« AnteriorContinuar »
Ther. Here is such patchery, such jugling, and such knavery: all the argument is a cuckold and a whore, a good quarrel to draw emulous factions, and bleed to death upon: now the dry Serpigo on the subject, and war and lecbery confound all!
[Exit. Aga. Where is Achilles ? Pat. Within his tent, but ill-dispos'd, my lord.
(Exit. Ulyd. We faw him at the opening of his tent, He is not fick.
Ajax. Yes, lion-fick, sick of a proud heart : you. may call it melancholy, if you will favour the man; but, by my head, 'tis pride; but why, why ? -let him fhew us the cause. A word, my lord.
(To Agamemnon. Neft. What moves Ajax thus to bay at him? Ulyf. Achilles hath inveigled his fool from him. Neft. Who, Therfites ?
Neft. Then will Ajax lack matter, if he have lost his argument.
Ulyj. No, you fee, he is his argument, that has his argument, Achilles.
Neft. All the better ; their fraction is more our will ihan their faction ; but it was a strong counsel, that a fool could disunite.
Ulyl. The amity, that wisdom knits not, folly may easily untie.
* He Sent our messengers. --] This Nonsense should be read, He Shent our Messengers-i. . rebuked, rated. Warb.
Here comes Patroclus.
[tesy; Ulyl. The elephant hath joints, but none for courHis legs are for necessity, not flexure.
Pat. Achilles bids me say, he is much sorry,
Aga. Here you, Patroclus;
shall not fin,
Not portable, lie under this report,
Pat. I shall, and bring his answer presently. [Exit,
Aga. In second voice we'll not be satisfied, We come to speak with him. Ulyses, enter.
Exit Ulysses. Ajax. What is he more than another ? Aga. No more than what he thinks he is.
Ajax. Is he so much ? do you not think, he thinks himself a better man than I am ?
Aga. No question.
Ajax. Will you subscribe his thought, and say, he is ?
Aga. No, noble Ajax, you are as ftrong, as valiant, as wise, no less noble, much more gentle, and altogether more-tractable.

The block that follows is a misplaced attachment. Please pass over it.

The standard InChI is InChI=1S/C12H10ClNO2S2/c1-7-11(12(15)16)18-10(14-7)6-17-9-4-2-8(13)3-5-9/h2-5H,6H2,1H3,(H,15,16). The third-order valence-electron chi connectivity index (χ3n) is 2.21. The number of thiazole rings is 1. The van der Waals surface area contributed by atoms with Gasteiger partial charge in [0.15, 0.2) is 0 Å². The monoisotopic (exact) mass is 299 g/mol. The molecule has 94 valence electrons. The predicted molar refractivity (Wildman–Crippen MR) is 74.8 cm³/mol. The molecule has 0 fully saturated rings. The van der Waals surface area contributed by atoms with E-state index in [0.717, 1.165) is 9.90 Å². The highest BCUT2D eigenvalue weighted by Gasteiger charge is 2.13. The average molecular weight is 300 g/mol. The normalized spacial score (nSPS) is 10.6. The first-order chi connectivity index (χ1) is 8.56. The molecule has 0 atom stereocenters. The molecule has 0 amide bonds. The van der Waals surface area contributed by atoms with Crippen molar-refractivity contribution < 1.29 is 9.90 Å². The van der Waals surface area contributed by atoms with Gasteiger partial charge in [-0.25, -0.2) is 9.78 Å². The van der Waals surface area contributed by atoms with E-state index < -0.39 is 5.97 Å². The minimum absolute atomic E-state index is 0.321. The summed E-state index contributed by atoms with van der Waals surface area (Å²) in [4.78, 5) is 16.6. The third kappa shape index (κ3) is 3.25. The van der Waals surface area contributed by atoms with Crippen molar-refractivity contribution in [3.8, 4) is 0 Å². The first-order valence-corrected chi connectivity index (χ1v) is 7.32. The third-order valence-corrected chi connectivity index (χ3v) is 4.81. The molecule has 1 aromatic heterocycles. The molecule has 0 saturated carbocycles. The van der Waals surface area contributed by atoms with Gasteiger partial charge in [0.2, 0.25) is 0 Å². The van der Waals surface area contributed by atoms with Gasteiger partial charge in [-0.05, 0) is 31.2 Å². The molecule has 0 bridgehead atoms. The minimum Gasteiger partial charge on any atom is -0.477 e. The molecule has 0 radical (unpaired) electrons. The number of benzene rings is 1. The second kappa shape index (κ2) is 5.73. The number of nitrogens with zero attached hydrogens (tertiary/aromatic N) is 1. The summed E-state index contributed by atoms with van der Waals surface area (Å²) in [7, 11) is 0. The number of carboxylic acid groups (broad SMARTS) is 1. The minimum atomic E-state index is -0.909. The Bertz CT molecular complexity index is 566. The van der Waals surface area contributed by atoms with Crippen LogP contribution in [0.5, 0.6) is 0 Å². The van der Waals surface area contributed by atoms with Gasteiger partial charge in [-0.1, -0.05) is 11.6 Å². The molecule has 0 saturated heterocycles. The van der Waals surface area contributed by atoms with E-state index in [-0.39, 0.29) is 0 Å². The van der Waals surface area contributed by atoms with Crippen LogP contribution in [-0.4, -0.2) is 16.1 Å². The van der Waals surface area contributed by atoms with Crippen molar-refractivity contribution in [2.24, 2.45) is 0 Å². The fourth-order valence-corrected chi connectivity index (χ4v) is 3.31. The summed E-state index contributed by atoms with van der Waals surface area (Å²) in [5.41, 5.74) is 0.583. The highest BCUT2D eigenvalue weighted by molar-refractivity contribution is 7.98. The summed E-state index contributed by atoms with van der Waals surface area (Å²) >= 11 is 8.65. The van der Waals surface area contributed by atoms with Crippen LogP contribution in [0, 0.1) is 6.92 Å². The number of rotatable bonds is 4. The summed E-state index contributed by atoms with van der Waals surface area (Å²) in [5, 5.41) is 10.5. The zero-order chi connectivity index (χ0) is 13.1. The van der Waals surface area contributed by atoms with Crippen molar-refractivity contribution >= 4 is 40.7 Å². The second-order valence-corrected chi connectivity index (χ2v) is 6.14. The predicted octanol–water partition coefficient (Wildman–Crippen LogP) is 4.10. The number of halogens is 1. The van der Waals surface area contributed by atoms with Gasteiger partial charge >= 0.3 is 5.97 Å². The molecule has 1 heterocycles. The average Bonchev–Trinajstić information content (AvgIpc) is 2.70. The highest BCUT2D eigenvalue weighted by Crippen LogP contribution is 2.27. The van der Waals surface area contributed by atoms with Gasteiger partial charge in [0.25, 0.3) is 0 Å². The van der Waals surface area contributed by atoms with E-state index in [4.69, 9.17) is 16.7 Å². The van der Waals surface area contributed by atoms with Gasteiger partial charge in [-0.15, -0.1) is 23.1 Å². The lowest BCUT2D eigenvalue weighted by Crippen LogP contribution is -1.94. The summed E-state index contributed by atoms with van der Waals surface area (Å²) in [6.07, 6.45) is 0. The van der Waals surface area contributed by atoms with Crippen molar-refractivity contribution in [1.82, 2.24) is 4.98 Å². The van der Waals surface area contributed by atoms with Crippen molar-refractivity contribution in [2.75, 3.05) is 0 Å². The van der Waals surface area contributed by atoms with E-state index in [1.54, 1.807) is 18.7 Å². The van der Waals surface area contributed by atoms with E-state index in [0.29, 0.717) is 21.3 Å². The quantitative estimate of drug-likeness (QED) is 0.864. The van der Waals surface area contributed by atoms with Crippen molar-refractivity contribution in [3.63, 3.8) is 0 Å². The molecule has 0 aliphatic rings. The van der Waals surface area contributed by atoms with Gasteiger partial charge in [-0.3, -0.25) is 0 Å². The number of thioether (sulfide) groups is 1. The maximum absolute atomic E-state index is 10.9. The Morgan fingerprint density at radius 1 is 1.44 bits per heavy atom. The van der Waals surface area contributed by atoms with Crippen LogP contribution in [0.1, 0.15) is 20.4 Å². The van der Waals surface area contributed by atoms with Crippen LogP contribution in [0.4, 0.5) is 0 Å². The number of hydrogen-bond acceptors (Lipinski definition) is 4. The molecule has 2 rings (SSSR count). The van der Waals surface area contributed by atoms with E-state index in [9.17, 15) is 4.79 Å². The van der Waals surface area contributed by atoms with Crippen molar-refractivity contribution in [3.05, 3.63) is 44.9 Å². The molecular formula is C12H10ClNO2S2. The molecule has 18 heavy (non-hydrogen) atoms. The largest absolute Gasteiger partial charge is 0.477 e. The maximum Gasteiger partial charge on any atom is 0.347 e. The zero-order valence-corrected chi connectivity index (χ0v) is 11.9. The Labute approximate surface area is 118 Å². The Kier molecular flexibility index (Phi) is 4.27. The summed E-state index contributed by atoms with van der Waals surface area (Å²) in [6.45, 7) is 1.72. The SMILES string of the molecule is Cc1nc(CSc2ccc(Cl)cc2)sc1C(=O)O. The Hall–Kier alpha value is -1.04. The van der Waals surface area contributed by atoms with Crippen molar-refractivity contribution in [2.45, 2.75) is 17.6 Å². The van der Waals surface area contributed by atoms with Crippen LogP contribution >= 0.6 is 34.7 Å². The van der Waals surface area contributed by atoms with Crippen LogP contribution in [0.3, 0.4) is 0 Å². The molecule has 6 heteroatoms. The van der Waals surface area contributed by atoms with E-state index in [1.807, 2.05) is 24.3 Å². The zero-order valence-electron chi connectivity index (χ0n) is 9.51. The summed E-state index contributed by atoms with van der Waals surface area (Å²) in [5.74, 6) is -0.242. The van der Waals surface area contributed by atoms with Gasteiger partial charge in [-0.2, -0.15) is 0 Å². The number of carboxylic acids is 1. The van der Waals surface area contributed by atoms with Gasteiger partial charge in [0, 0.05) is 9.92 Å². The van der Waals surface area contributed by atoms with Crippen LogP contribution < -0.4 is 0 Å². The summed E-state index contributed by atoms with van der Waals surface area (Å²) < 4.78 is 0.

Ajax. Why should a man be proud ? how doth pride grow? I know not what it is.
Aga. Your mind is clearer, Ajax, and your virtues the fairer ; he, that is proud, eats up himself. Pride is his own glass, his own trumpet, his own chronicle; and whatever praises itself but in the deed, devours the deed in the praise.
Nefi. Yet he loves himself : is't not strange ?
Uly. He doth rely on none;
In will-peculiar, and in self-admission.
Aga. Why will be not, upon our fair request, Un-tent his person, and share the air with us ?. Uly. Things small as nothing, for request's fake
Aga. Let Ajax go to him.
Uly0, Agamemnon, let it not be so.
Neft. O, this is well, he rubs the vein of him. Dio. And how his silence drinks up this applause!
Ajax. it I go to bim with my armed fist I'll paih him o'er the face.
Aga. O no, you shall not go.
Ajax. An he be proud with me, I'll pheese his pride: let me go to him.
Uly]. Not for the worth that hangs upon our quarrel.
Ajax. He should not bear it so, he should eat swords first: sball pride carry it?
Neft. An 'twould, you'd carry half.
Ajax. I will knead him, I'll make him suppleNeft. He is not yet through warm : force him with praises ; pour in, pour in; his ambition is dry.
Uly. My lord, you feed too much on this dislike.
Ulyd. Why, 'tis this naming of him doth him harm.
Neft. Wherefore should you so ?
Ulyl. Know the whole world, he is as valiant.
Ajax. A whoreson dog! that palters thus with us-,
Neft. What a vice were it in Ajax now
[posure; Ulys. Thank the heav'ns, lord, thou art of sweet com* Ajax. I will knead him, r'll make him supple, he's not yet through warm.] The latter Part of this Speech should be given to Neftor.